Tuesday, December 28, 2010

Bob Stroger Is Back in Town

Veteran bass player Bob Stroger is one of the steadiest and most solid players on the blues circuit having graced countless sessions with his rock-solid approach. Saxophonist Sam Burckhardt’s association with Stroger dates back to the 13 years they spent together in Sunnyland Slim’s Band and later the two with guitarist Steve Freund and the late drummer/vocalist Robert Covington as The Big Four. Burckhardt has brought in Freund, keyboard whiz Kenny Barker, drummer Kenny Smith and legendary Willie ‘Big Eyes’ Smith on harp for one track for a nicely produced session of blues, Bob is Back in Town (Airway Records).

Stroger obviously has a fondness for Junior Parker as he handles Parker’s What Goes On in the Dark, and Stranded in St. Louis along with Tampa Red’s Don’t You Lie To Me (for some reason credited to Albert King), and Eddie Taylor’s Bad Boy. While Stroger is credited with a number of songs, the title track sounds like Lieber & Stoller’s Ruby, Ruby (even with a backing vocal chanting softly “Ruby, Ruby,” while I’m a Busy Man employs a swamp blues rhythm in the manner of Slim Harpo, although not with the macho lyrics. Blind Man Blues has a melody similar to Albert King’s Pretty Woman, and opens with a searing guitar solo from Freund before Stroger starts his soft-spoken vocal. I Got to Move is a slowed down rendition of the traditional blues associated with Fred McDowell, but probably Stroger picked it up from Elmore James, and Burckhardt adds some nice tenor behind the vocal. Freund adds guitar fills along with a jazzy solo which anticipates the easy going swing of Jazz Man Blues with its line “Jazz ain’t nothing but a bluesman blowing his home.” Indigo Bunting is a tasty instrumental from Burckhardt.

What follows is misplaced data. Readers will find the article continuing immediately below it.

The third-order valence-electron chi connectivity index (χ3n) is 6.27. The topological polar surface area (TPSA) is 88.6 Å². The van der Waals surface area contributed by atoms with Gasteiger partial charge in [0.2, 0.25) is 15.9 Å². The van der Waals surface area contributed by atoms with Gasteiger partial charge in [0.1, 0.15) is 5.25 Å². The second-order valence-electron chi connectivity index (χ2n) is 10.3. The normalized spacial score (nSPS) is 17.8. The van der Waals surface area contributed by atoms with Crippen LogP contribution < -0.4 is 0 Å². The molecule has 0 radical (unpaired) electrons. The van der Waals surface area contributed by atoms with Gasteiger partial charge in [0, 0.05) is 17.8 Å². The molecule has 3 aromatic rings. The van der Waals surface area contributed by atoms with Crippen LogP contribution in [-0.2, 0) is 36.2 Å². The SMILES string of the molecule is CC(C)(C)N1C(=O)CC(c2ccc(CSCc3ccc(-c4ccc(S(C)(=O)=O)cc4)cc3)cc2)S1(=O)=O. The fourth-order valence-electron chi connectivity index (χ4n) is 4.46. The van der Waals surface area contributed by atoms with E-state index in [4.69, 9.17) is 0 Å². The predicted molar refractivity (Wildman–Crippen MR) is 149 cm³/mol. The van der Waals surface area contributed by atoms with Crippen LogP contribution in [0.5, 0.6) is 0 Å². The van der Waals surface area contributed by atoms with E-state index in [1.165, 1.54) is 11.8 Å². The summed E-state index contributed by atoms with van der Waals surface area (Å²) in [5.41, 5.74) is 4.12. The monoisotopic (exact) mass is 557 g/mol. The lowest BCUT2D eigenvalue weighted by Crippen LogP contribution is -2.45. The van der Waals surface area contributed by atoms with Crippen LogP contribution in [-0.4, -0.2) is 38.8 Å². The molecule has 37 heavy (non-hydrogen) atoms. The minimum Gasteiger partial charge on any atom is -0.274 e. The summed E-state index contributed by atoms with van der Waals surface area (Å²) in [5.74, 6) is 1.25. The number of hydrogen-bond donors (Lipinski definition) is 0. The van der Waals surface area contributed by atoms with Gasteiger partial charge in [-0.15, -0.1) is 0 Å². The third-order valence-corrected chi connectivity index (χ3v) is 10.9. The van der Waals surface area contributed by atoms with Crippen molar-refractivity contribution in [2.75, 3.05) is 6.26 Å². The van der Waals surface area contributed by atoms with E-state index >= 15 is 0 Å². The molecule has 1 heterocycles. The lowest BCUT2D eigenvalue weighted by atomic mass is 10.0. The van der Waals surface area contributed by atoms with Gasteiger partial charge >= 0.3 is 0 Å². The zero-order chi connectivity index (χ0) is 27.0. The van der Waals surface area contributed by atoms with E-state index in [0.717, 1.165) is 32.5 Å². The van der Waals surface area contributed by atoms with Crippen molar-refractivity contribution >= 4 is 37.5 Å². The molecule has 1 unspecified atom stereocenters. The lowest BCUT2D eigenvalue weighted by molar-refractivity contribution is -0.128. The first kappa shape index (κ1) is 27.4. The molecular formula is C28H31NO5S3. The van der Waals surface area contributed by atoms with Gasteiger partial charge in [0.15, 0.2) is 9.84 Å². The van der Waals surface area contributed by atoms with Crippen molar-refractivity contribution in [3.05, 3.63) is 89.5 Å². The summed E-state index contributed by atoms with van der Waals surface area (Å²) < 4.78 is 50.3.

This is a wonderfully played album, with Burckhardt contributing atmospheric arrangements. Stroger is a lowkey, amiable singer although somewhat anonymous( and not commanding) singer. This is not surprising given his long tenure as a sideman as part of many first-rate bands, which include the marvelous aggregation here, which makes this an engaging and easy to listen to disc, though not an essential one.

I want to add that yesterday (December 27, 2010) was Bob's 80th Birthday.  If I had known that earlier, I would have posted yesterday.

This review appeared in the June 2007 Jazz & Blues Report (issue 294) and the publication was likely the source of my review copy.

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